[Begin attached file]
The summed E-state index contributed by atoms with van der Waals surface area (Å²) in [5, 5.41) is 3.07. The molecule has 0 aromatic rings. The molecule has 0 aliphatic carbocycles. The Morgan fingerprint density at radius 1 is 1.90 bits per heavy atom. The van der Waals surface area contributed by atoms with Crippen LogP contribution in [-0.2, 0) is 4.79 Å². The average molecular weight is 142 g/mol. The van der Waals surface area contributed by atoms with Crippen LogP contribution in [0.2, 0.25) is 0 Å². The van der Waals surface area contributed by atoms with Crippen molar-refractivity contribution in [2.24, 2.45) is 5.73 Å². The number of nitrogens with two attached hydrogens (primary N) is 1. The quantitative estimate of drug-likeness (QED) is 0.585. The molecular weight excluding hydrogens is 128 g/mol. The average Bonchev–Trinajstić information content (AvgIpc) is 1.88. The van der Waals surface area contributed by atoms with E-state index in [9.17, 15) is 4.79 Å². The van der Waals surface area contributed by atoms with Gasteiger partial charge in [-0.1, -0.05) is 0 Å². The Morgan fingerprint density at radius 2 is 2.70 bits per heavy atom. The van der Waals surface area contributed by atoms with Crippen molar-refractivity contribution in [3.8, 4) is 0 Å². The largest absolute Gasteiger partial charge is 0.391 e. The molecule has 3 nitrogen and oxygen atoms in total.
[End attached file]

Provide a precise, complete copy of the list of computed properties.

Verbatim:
The summed E-state index contributed by atoms with van der Waals surface area (Å²) in [5, 5.41) is 3.07. The molecule has 0 aromatic rings. The molecule has 0 aliphatic carbocycles. The Morgan fingerprint density at radius 1 is 1.90 bits per heavy atom. The van der Waals surface area contributed by atoms with Crippen LogP contribution in [-0.2, 0) is 4.79 Å². The average molecular weight is 142 g/mol. The van der Waals surface area contributed by atoms with Crippen LogP contribution in [0.2, 0.25) is 0 Å². The van der Waals surface area contributed by atoms with Crippen molar-refractivity contribution in [2.24, 2.45) is 5.73 Å². The number of nitrogens with two attached hydrogens (primary N) is 1. The quantitative estimate of drug-likeness (QED) is 0.585. The molecular weight excluding hydrogens is 128 g/mol. The average Bonchev–Trinajstić information content (AvgIpc) is 1.88. The van der Waals surface area contributed by atoms with E-state index in [9.17, 15) is 4.79 Å². The van der Waals surface area contributed by atoms with Gasteiger partial charge in [-0.1, -0.05) is 0 Å². The Morgan fingerprint density at radius 2 is 2.70 bits per heavy atom. The van der Waals surface area contributed by atoms with Crippen molar-refractivity contribution in [3.8, 4) is 0 Å². The largest absolute Gasteiger partial charge is 0.391 e. The molecule has 3 nitrogen and oxygen atoms in total.